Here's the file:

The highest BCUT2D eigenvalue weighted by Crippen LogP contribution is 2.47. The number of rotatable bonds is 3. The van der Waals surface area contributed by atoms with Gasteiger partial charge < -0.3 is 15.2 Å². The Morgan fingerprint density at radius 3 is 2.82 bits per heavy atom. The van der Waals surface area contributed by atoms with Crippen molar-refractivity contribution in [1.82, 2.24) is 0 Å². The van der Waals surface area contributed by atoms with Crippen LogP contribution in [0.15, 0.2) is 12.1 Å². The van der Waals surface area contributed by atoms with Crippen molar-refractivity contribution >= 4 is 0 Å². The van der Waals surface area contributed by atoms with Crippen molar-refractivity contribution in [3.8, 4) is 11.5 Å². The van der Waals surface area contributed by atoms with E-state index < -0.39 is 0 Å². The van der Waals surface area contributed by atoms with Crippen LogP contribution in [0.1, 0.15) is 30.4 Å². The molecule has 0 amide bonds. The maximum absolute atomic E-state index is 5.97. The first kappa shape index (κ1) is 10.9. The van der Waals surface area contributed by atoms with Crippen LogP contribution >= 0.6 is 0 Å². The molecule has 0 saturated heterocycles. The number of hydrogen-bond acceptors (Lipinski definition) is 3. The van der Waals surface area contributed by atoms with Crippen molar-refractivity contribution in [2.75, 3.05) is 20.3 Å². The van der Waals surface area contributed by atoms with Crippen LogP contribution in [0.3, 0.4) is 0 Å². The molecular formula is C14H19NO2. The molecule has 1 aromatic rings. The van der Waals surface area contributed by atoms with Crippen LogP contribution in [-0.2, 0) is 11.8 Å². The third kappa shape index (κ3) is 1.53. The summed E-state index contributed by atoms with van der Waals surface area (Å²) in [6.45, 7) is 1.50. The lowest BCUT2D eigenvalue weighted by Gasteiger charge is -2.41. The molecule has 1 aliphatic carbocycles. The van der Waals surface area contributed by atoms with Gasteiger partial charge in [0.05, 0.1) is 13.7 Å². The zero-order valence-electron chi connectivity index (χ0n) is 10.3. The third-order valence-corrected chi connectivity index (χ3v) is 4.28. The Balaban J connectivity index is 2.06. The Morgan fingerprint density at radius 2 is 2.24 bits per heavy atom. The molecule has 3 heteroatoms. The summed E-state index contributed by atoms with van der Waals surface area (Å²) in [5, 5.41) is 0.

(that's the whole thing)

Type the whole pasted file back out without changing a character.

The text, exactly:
The highest BCUT2D eigenvalue weighted by Crippen LogP contribution is 2.47. The number of rotatable bonds is 3. The van der Waals surface area contributed by atoms with Gasteiger partial charge < -0.3 is 15.2 Å². The Morgan fingerprint density at radius 3 is 2.82 bits per heavy atom. The van der Waals surface area contributed by atoms with Crippen molar-refractivity contribution in [1.82, 2.24) is 0 Å². The van der Waals surface area contributed by atoms with Crippen LogP contribution in [0.15, 0.2) is 12.1 Å². The van der Waals surface area contributed by atoms with Crippen molar-refractivity contribution >= 4 is 0 Å². The van der Waals surface area contributed by atoms with Crippen molar-refractivity contribution in [3.8, 4) is 11.5 Å². The van der Waals surface area contributed by atoms with E-state index < -0.39 is 0 Å². The van der Waals surface area contributed by atoms with Crippen LogP contribution in [0.1, 0.15) is 30.4 Å². The molecule has 0 amide bonds. The maximum absolute atomic E-state index is 5.97. The first kappa shape index (κ1) is 10.9. The van der Waals surface area contributed by atoms with Crippen LogP contribution >= 0.6 is 0 Å². The molecule has 0 saturated heterocycles. The number of hydrogen-bond acceptors (Lipinski definition) is 3. The van der Waals surface area contributed by atoms with Crippen molar-refractivity contribution in [2.75, 3.05) is 20.3 Å². The van der Waals surface area contributed by atoms with Crippen LogP contribution in [0.3, 0.4) is 0 Å². The molecular formula is C14H19NO2. The molecule has 1 aromatic rings. The van der Waals surface area contributed by atoms with Crippen LogP contribution in [-0.2, 0) is 11.8 Å². The third kappa shape index (κ3) is 1.53. The summed E-state index contributed by atoms with van der Waals surface area (Å²) in [6.45, 7) is 1.50. The lowest BCUT2D eigenvalue weighted by Gasteiger charge is -2.41. The molecule has 1 aliphatic carbocycles. The van der Waals surface area contributed by atoms with Gasteiger partial charge in [0.05, 0.1) is 13.7 Å². The zero-order valence-electron chi connectivity index (χ0n) is 10.3. The third-order valence-corrected chi connectivity index (χ3v) is 4.28. The Balaban J connectivity index is 2.06. The Morgan fingerprint density at radius 2 is 2.24 bits per heavy atom. The molecule has 3 heteroatoms. The summed E-state index contributed by atoms with van der Waals surface area (Å²) in [5, 5.41) is 0.